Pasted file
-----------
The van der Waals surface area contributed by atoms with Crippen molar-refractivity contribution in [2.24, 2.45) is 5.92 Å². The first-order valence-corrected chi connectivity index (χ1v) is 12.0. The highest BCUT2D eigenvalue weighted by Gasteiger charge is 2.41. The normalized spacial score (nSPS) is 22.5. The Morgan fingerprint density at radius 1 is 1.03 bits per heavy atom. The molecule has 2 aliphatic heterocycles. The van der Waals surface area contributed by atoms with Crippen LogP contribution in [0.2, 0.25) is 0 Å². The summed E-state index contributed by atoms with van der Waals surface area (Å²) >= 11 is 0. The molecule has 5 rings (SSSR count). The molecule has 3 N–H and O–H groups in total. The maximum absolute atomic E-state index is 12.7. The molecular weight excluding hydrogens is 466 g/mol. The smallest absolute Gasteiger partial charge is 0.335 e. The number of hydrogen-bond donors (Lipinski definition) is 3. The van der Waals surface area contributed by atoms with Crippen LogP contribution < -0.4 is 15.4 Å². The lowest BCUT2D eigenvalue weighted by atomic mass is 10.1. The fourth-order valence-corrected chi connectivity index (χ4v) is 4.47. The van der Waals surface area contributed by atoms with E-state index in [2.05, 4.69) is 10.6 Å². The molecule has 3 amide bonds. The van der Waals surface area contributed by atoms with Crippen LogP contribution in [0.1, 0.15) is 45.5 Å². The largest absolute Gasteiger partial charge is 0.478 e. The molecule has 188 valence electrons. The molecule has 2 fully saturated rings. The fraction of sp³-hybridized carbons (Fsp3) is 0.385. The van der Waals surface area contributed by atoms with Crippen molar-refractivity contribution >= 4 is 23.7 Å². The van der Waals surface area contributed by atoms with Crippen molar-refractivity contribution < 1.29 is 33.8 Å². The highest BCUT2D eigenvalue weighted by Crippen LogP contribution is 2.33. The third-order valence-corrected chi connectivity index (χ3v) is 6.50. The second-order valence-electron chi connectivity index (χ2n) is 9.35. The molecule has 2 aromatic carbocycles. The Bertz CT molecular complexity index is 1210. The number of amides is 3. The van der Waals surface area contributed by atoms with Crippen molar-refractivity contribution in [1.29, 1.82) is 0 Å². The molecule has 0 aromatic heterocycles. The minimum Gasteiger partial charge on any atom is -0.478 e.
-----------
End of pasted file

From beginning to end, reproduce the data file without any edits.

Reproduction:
The van der Waals surface area contributed by atoms with Crippen molar-refractivity contribution in [2.24, 2.45) is 5.92 Å². The first-order valence-corrected chi connectivity index (χ1v) is 12.0. The highest BCUT2D eigenvalue weighted by Gasteiger charge is 2.41. The normalized spacial score (nSPS) is 22.5. The Morgan fingerprint density at radius 1 is 1.03 bits per heavy atom. The molecule has 2 aliphatic heterocycles. The van der Waals surface area contributed by atoms with Crippen LogP contribution in [0.2, 0.25) is 0 Å². The summed E-state index contributed by atoms with van der Waals surface area (Å²) >= 11 is 0. The molecule has 5 rings (SSSR count). The molecule has 3 N–H and O–H groups in total. The maximum absolute atomic E-state index is 12.7. The molecular weight excluding hydrogens is 466 g/mol. The smallest absolute Gasteiger partial charge is 0.335 e. The number of hydrogen-bond donors (Lipinski definition) is 3. The van der Waals surface area contributed by atoms with Crippen LogP contribution < -0.4 is 15.4 Å². The lowest BCUT2D eigenvalue weighted by atomic mass is 10.1. The fourth-order valence-corrected chi connectivity index (χ4v) is 4.47. The van der Waals surface area contributed by atoms with E-state index in [2.05, 4.69) is 10.6 Å². The molecule has 3 amide bonds. The van der Waals surface area contributed by atoms with Crippen LogP contribution in [0.1, 0.15) is 45.5 Å². The largest absolute Gasteiger partial charge is 0.478 e. The molecule has 188 valence electrons. The molecule has 2 fully saturated rings. The fraction of sp³-hybridized carbons (Fsp3) is 0.385. The van der Waals surface area contributed by atoms with Crippen molar-refractivity contribution >= 4 is 23.7 Å². The van der Waals surface area contributed by atoms with Crippen molar-refractivity contribution < 1.29 is 33.8 Å². The highest BCUT2D eigenvalue weighted by Crippen LogP contribution is 2.33. The third-order valence-corrected chi connectivity index (χ3v) is 6.50. The second-order valence-electron chi connectivity index (χ2n) is 9.35. The molecule has 2 aromatic carbocycles. The Bertz CT molecular complexity index is 1210. The number of amides is 3. The van der Waals surface area contributed by atoms with Crippen molar-refractivity contribution in [1.29, 1.82) is 0 Å². The molecule has 0 aromatic heterocycles. The minimum Gasteiger partial charge on any atom is -0.478 e.